A CONTRACTED building inspector's half day a week roster for an entire town means residents eager to build face a slow process.
Cr Robert Bell said Uralla Shire Council paid a private company's staff member a half day of work for building inspections, and half a day for office work.
He said the inspections day was Wednesday, so all builders needed to have everything ready for that day or risk waiting another week.
"If you dug out the footing this week in Uralla, then the rain came, you'd have to wait another week," Cr Bell said.
He and Uralla Business Chamber president Teresa French had heard from many people frustrated with the current system and both said the public needed to approach the council with their concerns.
"We want to hear from people who are having issues, but also, they should take them to council as well, because we can't give council hearsay. We need people to put into council 'this is the issue we're having' so we can get a resolution that way," Ms French said.
"If people simply complain about things, they'll never get good outcomes."
A Uralla Shire Council (USC) spokeswoman said they had been without a full-time building certifier since October 2017 "despite numerous attempts to engage one".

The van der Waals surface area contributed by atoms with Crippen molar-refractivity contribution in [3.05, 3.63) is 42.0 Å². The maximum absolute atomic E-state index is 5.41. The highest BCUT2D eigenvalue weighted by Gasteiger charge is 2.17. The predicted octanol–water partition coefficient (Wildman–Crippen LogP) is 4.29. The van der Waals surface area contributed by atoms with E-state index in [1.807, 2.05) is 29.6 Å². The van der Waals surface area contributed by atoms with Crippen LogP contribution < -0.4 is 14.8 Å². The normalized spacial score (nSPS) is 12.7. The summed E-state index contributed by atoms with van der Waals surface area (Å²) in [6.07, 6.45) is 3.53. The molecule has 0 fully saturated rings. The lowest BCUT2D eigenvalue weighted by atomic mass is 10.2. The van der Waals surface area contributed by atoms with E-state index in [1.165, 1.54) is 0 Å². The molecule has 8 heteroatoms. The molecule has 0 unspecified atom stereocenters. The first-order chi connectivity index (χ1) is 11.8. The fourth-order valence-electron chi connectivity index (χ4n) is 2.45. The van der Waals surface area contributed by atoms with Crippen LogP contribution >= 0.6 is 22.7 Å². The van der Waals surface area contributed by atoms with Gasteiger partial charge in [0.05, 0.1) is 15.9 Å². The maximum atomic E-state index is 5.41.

"Like many smaller rural councils, these services are provided in Uralla shire by contract certifiers on a part-time basis, subject to availability," she said.
"Council regularly receives complaints about availability of our contract certifiers, however residents who require inspections on days where council's certifiers are not available can engage a number of local private contractors to provide these services."
An option being considered by the business chamber is a collaboration with Armidale Regional Council to share resources to alleviate the issues.
Cr Bell said this would be a "possibility", but it hadn't been reviewed by council.
"We've had discussions with one of the building inspectors from Armidale but again haven't seen any progress on that," he said.
"It's a very important item for the executives to review.
"I'm really keen to see some progress made. The development going on in Tamworth is huge, and so I'm looking forward to the same thing happening in Uralla."
Armidale mayor Ian Tiley told the Express the council would be "amenable" if approached by Uralla council.
"I met with [Uralla mayor] Michael Pearce last week and indicated that we would like to cooperate with them wherever we can," Cr Tiley said.
"We both expressed a desire as neighbouring councils to work cooperatively wherever we could, and the proposal ... I think is something we could consider."
The Uralla council spokeswoman said that on occasion it does share resources with neighbouring councils, but building certifiers are in short supply across the state so it's rarely an option.
She said the council was negotiating with its contract certifiers to increase the number of days to two each week.
"In a normal year, council would process somewhere in the region of 80 construction certificates and 40 complying development certificates, though this can vary greatly," she said.
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